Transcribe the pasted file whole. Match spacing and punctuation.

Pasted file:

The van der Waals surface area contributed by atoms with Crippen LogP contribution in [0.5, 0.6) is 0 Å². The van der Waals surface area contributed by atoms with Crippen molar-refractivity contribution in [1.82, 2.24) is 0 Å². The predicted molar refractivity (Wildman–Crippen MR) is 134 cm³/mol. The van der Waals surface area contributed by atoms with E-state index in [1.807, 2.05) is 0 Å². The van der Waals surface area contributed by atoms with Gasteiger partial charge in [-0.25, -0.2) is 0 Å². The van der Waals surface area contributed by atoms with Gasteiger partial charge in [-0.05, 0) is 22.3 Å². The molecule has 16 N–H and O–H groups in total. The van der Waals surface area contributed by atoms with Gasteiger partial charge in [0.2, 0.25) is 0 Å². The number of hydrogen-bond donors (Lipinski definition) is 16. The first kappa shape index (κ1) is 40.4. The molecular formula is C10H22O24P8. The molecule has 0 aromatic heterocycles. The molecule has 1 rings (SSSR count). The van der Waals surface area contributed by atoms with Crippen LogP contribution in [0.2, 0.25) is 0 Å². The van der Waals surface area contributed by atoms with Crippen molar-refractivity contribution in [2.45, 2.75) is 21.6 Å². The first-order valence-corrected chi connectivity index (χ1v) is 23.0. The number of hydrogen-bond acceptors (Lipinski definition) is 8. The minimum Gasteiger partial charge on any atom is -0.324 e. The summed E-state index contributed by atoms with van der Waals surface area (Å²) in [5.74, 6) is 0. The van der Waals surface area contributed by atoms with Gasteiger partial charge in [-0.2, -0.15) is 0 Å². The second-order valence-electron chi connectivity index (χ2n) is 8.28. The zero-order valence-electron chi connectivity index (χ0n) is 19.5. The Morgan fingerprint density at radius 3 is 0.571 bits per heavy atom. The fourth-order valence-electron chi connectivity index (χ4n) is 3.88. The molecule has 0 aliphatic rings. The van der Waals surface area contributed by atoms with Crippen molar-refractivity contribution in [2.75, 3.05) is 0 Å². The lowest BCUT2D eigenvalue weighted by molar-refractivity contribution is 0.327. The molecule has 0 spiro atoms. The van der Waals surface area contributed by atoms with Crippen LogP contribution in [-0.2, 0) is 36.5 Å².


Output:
The van der Waals surface area contributed by atoms with Crippen LogP contribution in [0.5, 0.6) is 0 Å². The van der Waals surface area contributed by atoms with Crippen molar-refractivity contribution in [1.82, 2.24) is 0 Å². The predicted molar refractivity (Wildman–Crippen MR) is 134 cm³/mol. The van der Waals surface area contributed by atoms with E-state index in [1.807, 2.05) is 0 Å². The van der Waals surface area contributed by atoms with Gasteiger partial charge in [-0.25, -0.2) is 0 Å². The van der Waals surface area contributed by atoms with Gasteiger partial charge in [-0.05, 0) is 22.3 Å². The molecule has 16 N–H and O–H groups in total. The van der Waals surface area contributed by atoms with Gasteiger partial charge in [0.2, 0.25) is 0 Å². The number of hydrogen-bond donors (Lipinski definition) is 16. The first kappa shape index (κ1) is 40.4. The molecular formula is C10H22O24P8. The molecule has 0 aromatic heterocycles. The molecule has 1 rings (SSSR count). The van der Waals surface area contributed by atoms with Crippen LogP contribution in [0.2, 0.25) is 0 Å². The van der Waals surface area contributed by atoms with Crippen molar-refractivity contribution in [2.45, 2.75) is 21.6 Å². The first-order valence-corrected chi connectivity index (χ1v) is 23.0. The number of hydrogen-bond acceptors (Lipinski definition) is 8. The minimum Gasteiger partial charge on any atom is -0.324 e. The summed E-state index contributed by atoms with van der Waals surface area (Å²) in [5.74, 6) is 0. The van der Waals surface area contributed by atoms with Gasteiger partial charge in [-0.2, -0.15) is 0 Å². The second-order valence-electron chi connectivity index (χ2n) is 8.28. The zero-order valence-electron chi connectivity index (χ0n) is 19.5. The Morgan fingerprint density at radius 3 is 0.571 bits per heavy atom. The fourth-order valence-electron chi connectivity index (χ4n) is 3.88. The molecule has 0 aliphatic rings. The van der Waals surface area contributed by atoms with Crippen molar-refractivity contribution in [2.75, 3.05) is 0 Å². The lowest BCUT2D eigenvalue weighted by molar-refractivity contribution is 0.327. The molecule has 0 spiro atoms. The van der Waals surface area contributed by atoms with Crippen LogP contribution in [-0.2, 0) is 36.5 Å².